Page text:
The Level 2 view is available for subscribers of SharePad Pro only.
To access the Level 2 view, click on the green Level 2 button on the main toolbar.
Note: the button for the current selected view is coloured white.
The Level 2 screen is designed to show you how the order book looks at that moment in time for a given share on the London Stock Exchange.
The Level 2 screen is broken down into five distinct sections. In this tutorial we will cover each section in turn.
The main display shows you an array of information about the current status of the share you have selected.
Line 2: this shows the 52 week High and Low values for the share and the dates on which those values were reached.
Line 3: this has details of the share's current spread, the change from the Open and the change from the Close.
Line 6 shows details of the last trade including the price, trade type, time and volume traded.
Line 7 shows the most recent trades including their price and type.
Lines 8, 9 and 10:
Line 11 shows the total volume of shares available to Buy and Sell on the order book.
You can control what information is shown on the order Main Display using the Design button in the bottom left-hand corner of the order book.
Show company name represents the information on Line 1; Show share details represents the information on Line 2 and so forth (working left to right and down the dialog window).
If you untick all of the options then no information is shown in the Main Display and the Yellow strip will be at the top of the window.
The order book and the Yellow Strip are split into two sides; the buy side and the sell side.
On the Yellow Strip the values are mirrored on the left hand side you have:
On the order book, the buy and sell orders are graduated in blue on the buy side and red on the sell side. Blocks of orders with the same price per share are coloured the same.
On the order book you may also see 4 character market-maker codes. These will be accompanied by arrows to show if the market-maker has increased or decreased their price when they last changed it.
The SEAQ market is designed for smaller companies listed on the AIM market whose shares are generally illiquid. It allows market-makers to provide liquidity for the company in question
Because of this, the order book features a different design:
On each line you can see the 4 digit code for the Market Maker, their current bid and offer prices, along with arrows to show the latest change in both. After this, you will see the number of shares available for trade in an abbreviated form.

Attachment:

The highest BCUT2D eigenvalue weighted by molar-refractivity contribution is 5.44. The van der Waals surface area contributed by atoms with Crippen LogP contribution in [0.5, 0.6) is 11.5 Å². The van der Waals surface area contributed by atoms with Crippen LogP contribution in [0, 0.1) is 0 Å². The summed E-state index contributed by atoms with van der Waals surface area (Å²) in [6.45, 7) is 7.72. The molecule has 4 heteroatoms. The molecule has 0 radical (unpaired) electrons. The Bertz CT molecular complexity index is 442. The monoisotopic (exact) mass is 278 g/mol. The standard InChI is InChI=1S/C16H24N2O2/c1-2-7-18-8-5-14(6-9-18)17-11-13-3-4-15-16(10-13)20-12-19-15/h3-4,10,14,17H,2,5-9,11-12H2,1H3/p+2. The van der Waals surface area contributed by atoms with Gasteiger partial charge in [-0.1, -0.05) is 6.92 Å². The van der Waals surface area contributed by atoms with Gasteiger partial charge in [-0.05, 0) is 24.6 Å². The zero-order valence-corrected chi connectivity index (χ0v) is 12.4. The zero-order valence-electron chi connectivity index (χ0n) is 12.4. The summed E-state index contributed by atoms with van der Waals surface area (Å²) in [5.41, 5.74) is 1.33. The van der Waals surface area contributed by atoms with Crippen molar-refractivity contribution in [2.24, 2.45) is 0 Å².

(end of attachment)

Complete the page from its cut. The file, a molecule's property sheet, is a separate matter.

For example, 7.5x7.5 this represents 7,500 shares on the bid and offer sides of the order book.
Depending on the stock the amount of shares made available for trade by the Market Makers can be in the hundreds of thousands so this abbreviation method helps to save space on the order book.
SETSqx (Stock Exchange Electronic Trading Service - quotes and crosses) is a trading service for securities less liquid than those traded on SETS.
SETSqx combines a periodic electronic auction book with standalone non-electronic quote driven market making. Electronic orders can be named or anonymous and for the indicated securities order book executions will be centrally cleared.
The SETSqx order book looks like a cross between the SETS and SEAQ order books.
At the top of the order book you have the market-makers' section and below that you have section where orders are shown.
For the majority of SETSqx stocks there are auction periods that end at 8:00, 9:00, 11:00, 15:00 and 16:35.
With the exception of the 16:35 auction there is a 10 minute auction call period before each auction. It is only during these periods that orders are shown on the order book. The yellow strip is coloured pink during auctions by default.
There are a small number of SETSqx stocks that have no market-makers. They are in the segment SSX4. These stocks behave as though they are in auction all day with uncrossing periods at the same times as normal SETSqx stocks.
Orders placed on these stocks will appear on the order book at any time and will remain for 90 days.
At the top of the Level 2 screen there is a button labelled Summary View.
If you select this then for SETS stocks the orders are aggregated together by price.
On each row you'll see the number of orders, the total number of shares to be traded and the price per share at which those orders have been placed.
There are options in Design that can change the way the Order Book looks:
Individually sorted bid/offer quotes (SEAQ/SETSqx): this changes the way the order book is drawn for these two trading systems. The market-maker quotes are shown with the full values rather than their abbreviated version.